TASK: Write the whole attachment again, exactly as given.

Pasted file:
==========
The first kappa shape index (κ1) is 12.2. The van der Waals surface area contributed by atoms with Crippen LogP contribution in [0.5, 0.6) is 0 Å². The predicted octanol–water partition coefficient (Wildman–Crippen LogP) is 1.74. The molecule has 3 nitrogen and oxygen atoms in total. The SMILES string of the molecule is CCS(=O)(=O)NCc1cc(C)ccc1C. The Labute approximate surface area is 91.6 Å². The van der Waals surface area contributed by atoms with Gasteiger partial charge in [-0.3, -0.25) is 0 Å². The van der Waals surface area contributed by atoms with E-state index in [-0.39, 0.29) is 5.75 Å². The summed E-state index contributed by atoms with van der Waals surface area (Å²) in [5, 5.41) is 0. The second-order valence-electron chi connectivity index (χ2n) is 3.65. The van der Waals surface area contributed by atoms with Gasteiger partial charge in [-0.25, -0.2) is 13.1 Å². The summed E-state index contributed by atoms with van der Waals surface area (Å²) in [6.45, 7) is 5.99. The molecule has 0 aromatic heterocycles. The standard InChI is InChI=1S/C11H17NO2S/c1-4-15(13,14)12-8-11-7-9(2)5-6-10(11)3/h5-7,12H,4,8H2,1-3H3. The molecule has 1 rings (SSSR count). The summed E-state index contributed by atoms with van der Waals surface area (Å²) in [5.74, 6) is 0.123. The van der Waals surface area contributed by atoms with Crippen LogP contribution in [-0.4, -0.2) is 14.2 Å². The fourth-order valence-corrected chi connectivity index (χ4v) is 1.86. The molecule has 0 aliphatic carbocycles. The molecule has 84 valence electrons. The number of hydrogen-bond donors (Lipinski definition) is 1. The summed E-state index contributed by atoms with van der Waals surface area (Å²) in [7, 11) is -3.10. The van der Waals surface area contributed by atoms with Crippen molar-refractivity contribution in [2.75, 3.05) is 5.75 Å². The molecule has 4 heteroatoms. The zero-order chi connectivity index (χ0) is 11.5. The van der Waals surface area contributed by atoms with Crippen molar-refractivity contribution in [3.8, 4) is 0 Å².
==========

The first kappa shape index (κ1) is 12.2. The van der Waals surface area contributed by atoms with Crippen LogP contribution in [0.5, 0.6) is 0 Å². The predicted octanol–water partition coefficient (Wildman–Crippen LogP) is 1.74. The molecule has 3 nitrogen and oxygen atoms in total. The SMILES string of the molecule is CCS(=O)(=O)NCc1cc(C)ccc1C. The Labute approximate surface area is 91.6 Å². The van der Waals surface area contributed by atoms with Gasteiger partial charge in [-0.3, -0.25) is 0 Å². The van der Waals surface area contributed by atoms with E-state index in [-0.39, 0.29) is 5.75 Å². The summed E-state index contributed by atoms with van der Waals surface area (Å²) in [5, 5.41) is 0. The second-order valence-electron chi connectivity index (χ2n) is 3.65. The van der Waals surface area contributed by atoms with Gasteiger partial charge in [-0.25, -0.2) is 13.1 Å². The summed E-state index contributed by atoms with van der Waals surface area (Å²) in [6.45, 7) is 5.99. The molecule has 0 aromatic heterocycles. The standard InChI is InChI=1S/C11H17NO2S/c1-4-15(13,14)12-8-11-7-9(2)5-6-10(11)3/h5-7,12H,4,8H2,1-3H3. The molecule has 1 rings (SSSR count). The summed E-state index contributed by atoms with van der Waals surface area (Å²) in [5.74, 6) is 0.123. The van der Waals surface area contributed by atoms with Crippen LogP contribution in [-0.4, -0.2) is 14.2 Å². The fourth-order valence-corrected chi connectivity index (χ4v) is 1.86. The molecule has 0 aliphatic carbocycles. The molecule has 84 valence electrons. The number of hydrogen-bond donors (Lipinski definition) is 1. The summed E-state index contributed by atoms with van der Waals surface area (Å²) in [7, 11) is -3.10. The van der Waals surface area contributed by atoms with Crippen molar-refractivity contribution in [2.75, 3.05) is 5.75 Å². The molecule has 4 heteroatoms. The zero-order chi connectivity index (χ0) is 11.5. The van der Waals surface area contributed by atoms with Crippen molar-refractivity contribution in [3.8, 4) is 0 Å².